The second is race. Canada is divided by region: southern Ontario thinks it rules the rest of Canada, if it even deigns to notice we exist, the West resents the East, and Quebec hates everybody. These regional divides define Canadian politics, but because they are regional they mostly don’t matter in everyday life. Our conflict is a distant thing with those folks over there. While we have some minor racial troubles, particularly concerning Aboriginals, race is not that big a deal in Canada.

In the US race is everything. All conflict is essentially racial conflict and evevrything must address race. There are two large minority groups each making up about 12% or so of the population. It’s white republicans vs everybody else. So, there’s constant pressure to keep pushing the racial divides and keep the holiness competition moving. In Canada, our largest racial minorities are well-behaved East Asians and South Asians (each at about 5%) and some struggling aboriginals (~4%), who live largely on reserves anyways. So, while there’s some racial nonsense in universities, in the real world Canada, race doesn’t really matter. A few neighbourhoods might be bad, but nothing compared to US ghettos.

The third is bureaucracy. Canada’s bureaucracy, while having all the problems a normal bureaucracy has, is a professional bureaucracy made up of competent people. Most civil servants have to undergo some form of testing when entering the civil service and it is seen as a public service to enter the bureaucracy. The politicians mostly leave the bureaucrats alone. This ensures that the Canadian bureaucracy is generally functional if inefficient.

On the other hand, the US bureaucracy operates on a spoils system and is essentially seen as an opportunity to plunder. The politicians appoint the bureaucrats for political reasons rather than professionalism and race issues eliminated testing for competency. So, the bureaucracy is dysfunctional looting rather than simple inefficiency.

Fourth immigration. Immigration in Canada is generally done on a merit basis. Other than a small number of refugees, the people allowed in are either competent job seekers or the families of said job seekers and immigration is generally spread out among varying countries. Illegal immigration is a relatively minor problem. In the US immigration is based on a lottery, Mexicans are the thoroughly dominant immigrants, and illegal immigration is a major problem. Canada does not share America’s fling the borders open attitude.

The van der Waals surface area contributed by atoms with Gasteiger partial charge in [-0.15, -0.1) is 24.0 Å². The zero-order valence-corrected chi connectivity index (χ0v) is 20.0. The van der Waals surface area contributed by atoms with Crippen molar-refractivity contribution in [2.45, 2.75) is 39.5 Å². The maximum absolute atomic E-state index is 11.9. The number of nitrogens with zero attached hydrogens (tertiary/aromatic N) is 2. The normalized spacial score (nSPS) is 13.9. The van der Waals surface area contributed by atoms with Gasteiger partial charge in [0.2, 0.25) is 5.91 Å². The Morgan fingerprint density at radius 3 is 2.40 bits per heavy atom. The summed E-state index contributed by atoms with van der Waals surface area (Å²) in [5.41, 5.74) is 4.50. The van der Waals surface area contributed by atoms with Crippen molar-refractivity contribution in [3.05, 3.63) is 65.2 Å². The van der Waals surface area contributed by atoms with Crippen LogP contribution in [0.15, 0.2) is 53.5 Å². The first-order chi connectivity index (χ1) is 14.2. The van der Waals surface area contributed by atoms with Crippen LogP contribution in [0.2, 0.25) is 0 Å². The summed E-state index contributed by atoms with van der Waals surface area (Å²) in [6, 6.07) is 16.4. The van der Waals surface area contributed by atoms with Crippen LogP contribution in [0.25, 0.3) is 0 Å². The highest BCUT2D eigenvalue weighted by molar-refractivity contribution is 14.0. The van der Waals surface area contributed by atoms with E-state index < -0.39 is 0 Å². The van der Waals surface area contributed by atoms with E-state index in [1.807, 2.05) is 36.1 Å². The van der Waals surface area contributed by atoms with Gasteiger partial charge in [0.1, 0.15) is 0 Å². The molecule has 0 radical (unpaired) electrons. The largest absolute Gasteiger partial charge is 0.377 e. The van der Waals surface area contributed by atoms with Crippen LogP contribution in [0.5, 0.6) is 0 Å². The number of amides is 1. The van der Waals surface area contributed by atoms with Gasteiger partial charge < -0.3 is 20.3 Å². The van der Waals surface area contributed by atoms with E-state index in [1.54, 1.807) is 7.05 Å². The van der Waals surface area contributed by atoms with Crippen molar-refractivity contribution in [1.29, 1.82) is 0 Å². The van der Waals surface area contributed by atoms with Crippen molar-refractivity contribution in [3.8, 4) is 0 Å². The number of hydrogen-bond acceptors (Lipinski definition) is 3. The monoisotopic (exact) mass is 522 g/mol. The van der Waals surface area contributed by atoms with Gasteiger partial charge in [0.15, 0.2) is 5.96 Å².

Finally, Canadian politicians rationally attempt to fix problems, even the liberals are sane in this regard. For example, in the 90’s Canada experienced a debt crisis. The ruling Liberal Party made large cuts to public and introduced some new taxes and eliminated the deficit and tamed the debt in a few years. Since then, the federal budgets have been more or less balanced and the debt growing but stabilized. Meanwhile, US politicians continue to ignore their debt and deficit and continue to ramp up spending without being able to pay for it.

So, while Canada has adopted socialism, it is not the wild-eyed fanatical puritanism of the US, but rather a pragmatic socialism. Even there though the US and Canada’s level of socialism is not that much different. While Canada’s tax levels are 10 percentage points higher, the US actually now has slightly higher government spending levels than Canada because the US funds its spending with debt rather than taxation.

So, now back to the original point. In Canada, single-payer health care is not the worst thing in the world. It’s probably less efficient than a fully free market one would be and tax levels are somewhat higher because of it, but in terms of health care, it not really that bad for most people. A few people have longer wait times for ‘elective’ surgeries, family doctors can be difficult to find in some place, and there’s the rare person who gets overlooked in the emergency room, but mostly it works fine. While the comparative effectiveness of the US and Canadian systems has been debated endlessly, essentially health outcomes are not really all that different once you account for race and obesity, and the Canadian system is cheaper overall.

The question is, though, if this could actually be applied to the US. The Canadian single-payer system more-or-less works because the government is basically functional. The US bureaucracy is basically dysfunctional. Look at Obamacare, regardless of the merits (or lack thereof) of a theoretical mandatory subsidized health insurance system, the actual applied system is one giant unworkable clusterfuck. I find it highly unlikely that the US would adopt a sane approach to a single-payer system.

Would the US federal government ever be able to create a simple 14-page law that says the states only get federal health funding if they provide comprehensive public insurance? Doubtful. Even if by some miracle they did, there is no way it would be competently and professionally run.

The New Left vs. The Old Left

Will S. writes about the bizarre decision of governments to allow expatriates to vote as their own riding. In the post-script he notes:

Regarding Mrs. Lemaire’s victory, isn’t it odd that a ‘riding’ consisting of many employed by the financial sector (i.e. the private sector) would end up going Socialist?  Of course, it wasn’t just the French living in London or elsewhere in the U.K. who elected Mrs. Lemaire, but also ones living in Ireland, and the Scandinavian and Baltic states, too, so perhaps that’s how it happened.  On the other hand, I note that the North American riding was also won by a Socialist candidate, Corinne Narassiguin, who apparently is a New York banker!  What strange times we live in.